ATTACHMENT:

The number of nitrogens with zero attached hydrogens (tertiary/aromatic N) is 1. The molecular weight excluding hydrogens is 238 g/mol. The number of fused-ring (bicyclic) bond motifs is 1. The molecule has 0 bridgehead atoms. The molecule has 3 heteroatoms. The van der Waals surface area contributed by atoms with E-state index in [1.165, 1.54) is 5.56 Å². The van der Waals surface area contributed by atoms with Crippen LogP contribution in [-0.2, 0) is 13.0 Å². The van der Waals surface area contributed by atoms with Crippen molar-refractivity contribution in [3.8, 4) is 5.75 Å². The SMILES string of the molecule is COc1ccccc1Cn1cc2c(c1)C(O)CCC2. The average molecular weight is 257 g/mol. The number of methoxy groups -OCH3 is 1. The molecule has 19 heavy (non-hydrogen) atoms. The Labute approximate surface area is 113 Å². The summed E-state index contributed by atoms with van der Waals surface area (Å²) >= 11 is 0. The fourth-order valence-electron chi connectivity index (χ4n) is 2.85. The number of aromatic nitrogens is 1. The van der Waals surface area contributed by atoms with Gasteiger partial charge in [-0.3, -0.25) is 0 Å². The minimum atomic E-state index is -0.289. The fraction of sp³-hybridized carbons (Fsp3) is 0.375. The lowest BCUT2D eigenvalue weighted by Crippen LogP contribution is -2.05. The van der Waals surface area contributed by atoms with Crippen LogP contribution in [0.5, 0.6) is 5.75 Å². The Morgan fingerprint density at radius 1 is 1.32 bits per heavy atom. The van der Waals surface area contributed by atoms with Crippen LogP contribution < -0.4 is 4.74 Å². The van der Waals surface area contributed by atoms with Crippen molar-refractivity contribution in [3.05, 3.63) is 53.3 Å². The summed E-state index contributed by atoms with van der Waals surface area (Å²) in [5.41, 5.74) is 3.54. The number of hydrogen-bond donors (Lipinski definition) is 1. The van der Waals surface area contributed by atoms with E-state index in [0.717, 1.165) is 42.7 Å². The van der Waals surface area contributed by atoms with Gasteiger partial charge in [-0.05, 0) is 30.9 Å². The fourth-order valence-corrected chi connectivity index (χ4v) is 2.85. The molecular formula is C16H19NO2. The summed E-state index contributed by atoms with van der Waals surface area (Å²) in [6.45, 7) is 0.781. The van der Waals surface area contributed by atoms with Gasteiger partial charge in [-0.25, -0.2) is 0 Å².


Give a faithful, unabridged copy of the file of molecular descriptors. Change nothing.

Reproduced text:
The number of nitrogens with zero attached hydrogens (tertiary/aromatic N) is 1. The molecular weight excluding hydrogens is 238 g/mol. The number of fused-ring (bicyclic) bond motifs is 1. The molecule has 0 bridgehead atoms. The molecule has 3 heteroatoms. The van der Waals surface area contributed by atoms with E-state index in [1.165, 1.54) is 5.56 Å². The van der Waals surface area contributed by atoms with Crippen LogP contribution in [-0.2, 0) is 13.0 Å². The van der Waals surface area contributed by atoms with Crippen molar-refractivity contribution in [3.8, 4) is 5.75 Å². The SMILES string of the molecule is COc1ccccc1Cn1cc2c(c1)C(O)CCC2. The average molecular weight is 257 g/mol. The number of methoxy groups -OCH3 is 1. The molecule has 19 heavy (non-hydrogen) atoms. The Labute approximate surface area is 113 Å². The summed E-state index contributed by atoms with van der Waals surface area (Å²) >= 11 is 0. The fourth-order valence-electron chi connectivity index (χ4n) is 2.85. The number of aromatic nitrogens is 1. The van der Waals surface area contributed by atoms with Gasteiger partial charge in [-0.3, -0.25) is 0 Å². The minimum atomic E-state index is -0.289. The fraction of sp³-hybridized carbons (Fsp3) is 0.375. The lowest BCUT2D eigenvalue weighted by Crippen LogP contribution is -2.05. The van der Waals surface area contributed by atoms with Crippen LogP contribution in [0.5, 0.6) is 5.75 Å². The Morgan fingerprint density at radius 1 is 1.32 bits per heavy atom. The van der Waals surface area contributed by atoms with Crippen LogP contribution < -0.4 is 4.74 Å². The van der Waals surface area contributed by atoms with Crippen molar-refractivity contribution in [3.05, 3.63) is 53.3 Å². The summed E-state index contributed by atoms with van der Waals surface area (Å²) in [5.41, 5.74) is 3.54. The number of hydrogen-bond donors (Lipinski definition) is 1. The van der Waals surface area contributed by atoms with E-state index in [0.717, 1.165) is 42.7 Å². The van der Waals surface area contributed by atoms with Gasteiger partial charge in [-0.05, 0) is 30.9 Å². The fourth-order valence-corrected chi connectivity index (χ4v) is 2.85. The molecular formula is C16H19NO2. The summed E-state index contributed by atoms with van der Waals surface area (Å²) in [6.45, 7) is 0.781. The van der Waals surface area contributed by atoms with Gasteiger partial charge in [-0.25, -0.2) is 0 Å².